one of a series-intended to give ancient America its proper place in the universal history of the world.
I have been accused of promulgating notions on ancient America contrary to the opinion of men regarded as authorities on American archæology. And so it is, indeed. Mine is not the fault, however, although it may be my misfortune, since it has surely entailed upon me their enmity and its consequences. But who are those pretended authorities? Certainly not the doctors and professors at the head of the universities and colleges in the United States; for not only do they know absolutely nothing of ancient American civilization, but, judging from letters in my possession, the majority of them refuse to learn anything concerning it.
It may be inquired, On what ground can those who have published books on the subject, in Europe or in the United States, establish their claim to be regarded as authorities? What do they know of the ancient Mayas, of their customs and manners, of their scientific or artistic attainments? they understand the Maya language? Can they interpret one single sentence of the books in which the learning of the Maya sages, their cosmogonic, geographical, religious, and scientific attainments, are recorded? From what source have they derived their pretended knowledge? Not from the writings of the Spanish chroniclers, surely. These only
wrote of the natives as they found them at the time of, and long after, the conquest of America by their countrymen, whose fanatical priests destroyed by fire the only sources of information-the books and ancient records of the Maya philosophers and historians. Father Lopez de Cogolludo, in his "Historia de Yucathan," frankly admits that in his time. 'Cogolludo, Historia de Yucathan, lib. iv., cap. iii., p. 177.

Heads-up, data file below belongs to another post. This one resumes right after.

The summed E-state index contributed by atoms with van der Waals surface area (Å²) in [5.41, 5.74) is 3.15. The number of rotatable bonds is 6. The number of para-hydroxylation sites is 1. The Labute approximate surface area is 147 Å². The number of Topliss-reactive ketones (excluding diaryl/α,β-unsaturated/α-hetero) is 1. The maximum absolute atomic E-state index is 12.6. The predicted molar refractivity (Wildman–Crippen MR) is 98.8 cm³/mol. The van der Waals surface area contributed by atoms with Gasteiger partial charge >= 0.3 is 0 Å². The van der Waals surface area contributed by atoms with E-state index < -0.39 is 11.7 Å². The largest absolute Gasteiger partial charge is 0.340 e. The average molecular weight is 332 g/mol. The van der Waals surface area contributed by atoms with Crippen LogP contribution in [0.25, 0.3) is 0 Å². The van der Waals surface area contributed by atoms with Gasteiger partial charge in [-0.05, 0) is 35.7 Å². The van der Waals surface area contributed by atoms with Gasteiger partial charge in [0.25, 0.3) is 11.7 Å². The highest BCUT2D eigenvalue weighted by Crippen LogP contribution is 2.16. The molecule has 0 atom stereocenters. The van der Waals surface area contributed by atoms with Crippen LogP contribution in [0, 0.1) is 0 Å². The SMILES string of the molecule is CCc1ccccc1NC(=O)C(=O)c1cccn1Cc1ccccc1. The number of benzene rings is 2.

no information could be obtained concerning the ancient history of the Mayas. He says: "Of the peoples who first settled in this kingdom of Yucathan, or their ancient history, I have been unable to obtain any other data than those which follow." The Spanish chroniclers do not give one reliable word about the manners and customs of the builders of the grand antique edifices, that were objects of admiration to them as they are to modern travellers. The only answer of the natives to the inquiries of the Spaniards as to who the builders were, invariably was, We do not know.
For fear of wounding the pride of the pseudo-authorities, shall the truth learned from the works of the Maya sages and the inscriptions carved on the walls of their deserted temples and palaces be withheld from the world? Must the errors they propagate be allowed to stand, and the propagators not be called upon to prove the truth of their statements?
The so-called learned men of our days are the first to oppose new ideas and the bearers of these. This opposition will continue to exist until the arrogance and self-conceit of superficial learning that still hover within the walls of colleges and universities have completely vanished; until the generality of intelligent men, taking the trouble to think for themselves, cease to accept as implicit truth the ipse dixit of any quidam who, pretending to know all about a certain subject, pronounces magisterially upon it; until intelligent men no longer follow blindly such self-appointed teachers, always keeping in mind that "to accept any authority as final, and to dispense with the necessity of independent investigation, is destructive of all progress." For, as Dr. Paley says: "There is a principle which cannot fail to keep a man in everlasting ignorance; this principle is contempt prior to examination."